It was a poorly kept secret in the region that the doctor
ran an illegal abortion clinic, drawing desperate women from all over the local
region for his services. It was a poorly kept secret in town that the “good”
doc was having affairs and fathering illegitimate children. A better kept
secret was the fact that the doctor was running a black-market baby adoption ring,
trading babies for cash in shady back door deals.
More than 200 individuals have been identified that passed through the back door of the Hicks Clinic.
No records have ever been found in the quest to learn the
truth behind the Hicks Clinic adoptions. If any were kept, they have been either
destroyed or have yet to be found. Extraordinary measures have been gone to in the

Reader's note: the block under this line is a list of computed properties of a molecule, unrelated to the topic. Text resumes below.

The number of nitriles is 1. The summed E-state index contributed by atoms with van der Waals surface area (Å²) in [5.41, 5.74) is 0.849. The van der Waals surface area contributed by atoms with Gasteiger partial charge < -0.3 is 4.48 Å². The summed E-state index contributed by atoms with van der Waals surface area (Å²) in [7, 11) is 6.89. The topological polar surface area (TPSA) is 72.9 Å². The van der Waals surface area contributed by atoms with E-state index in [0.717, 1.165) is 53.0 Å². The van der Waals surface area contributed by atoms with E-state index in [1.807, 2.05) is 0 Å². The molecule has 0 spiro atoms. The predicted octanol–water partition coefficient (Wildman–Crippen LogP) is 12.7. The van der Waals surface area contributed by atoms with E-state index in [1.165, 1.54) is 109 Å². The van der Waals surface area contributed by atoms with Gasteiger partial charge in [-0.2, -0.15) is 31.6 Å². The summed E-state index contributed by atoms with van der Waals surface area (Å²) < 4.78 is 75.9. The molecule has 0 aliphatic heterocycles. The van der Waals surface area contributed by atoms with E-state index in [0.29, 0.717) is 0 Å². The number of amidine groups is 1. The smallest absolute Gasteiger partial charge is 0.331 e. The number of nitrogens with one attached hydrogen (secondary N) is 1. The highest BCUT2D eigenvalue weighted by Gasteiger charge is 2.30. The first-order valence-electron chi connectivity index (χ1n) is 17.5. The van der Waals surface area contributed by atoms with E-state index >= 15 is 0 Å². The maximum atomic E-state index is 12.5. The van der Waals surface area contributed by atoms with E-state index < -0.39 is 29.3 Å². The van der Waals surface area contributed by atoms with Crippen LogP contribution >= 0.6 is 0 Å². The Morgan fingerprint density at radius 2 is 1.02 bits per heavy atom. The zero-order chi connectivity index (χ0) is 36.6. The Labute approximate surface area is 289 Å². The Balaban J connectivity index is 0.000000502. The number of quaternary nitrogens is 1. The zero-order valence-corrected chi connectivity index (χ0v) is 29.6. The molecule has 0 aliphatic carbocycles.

search to locate any of Dr. Hicks records only to turn up nothing. It seems as
if from beyond the grave, decades later, some of the townspeople of
McCaysville, Georgia are more interested in the cover up than the truth. Even
today Dr. Thomas Hicks Sr. is locally regarded as a man who did bad things with
The Hicks babies are all grown now and most of the
biological parents who have been identified have died taking their secrets with
them. Of some of the adoptees who have been reunited with their biological
families, the reactions have been mixed. At least one adoptee was intended to
be aborted and Dr. Hicks convinced the young woman to carry her child and put
it up for adoption. Even with those truths revealed it still feels like there
is more left unsaid to that story than has been revealed. Dr. Hicks plays the
complicated part of both villain and hero in many of the babies of the Hicks
Nothing about the case is cut and dry even decades after
the Hicks clinic closed.
Questions far outreach the answers and the web seems to grow ever larger. Powerful men in the town, the doctor, the mayor, and the chief of police all had knowledge of what was going on and indeed were involved in using the clinic to cover up their own private misdeeds in some cases.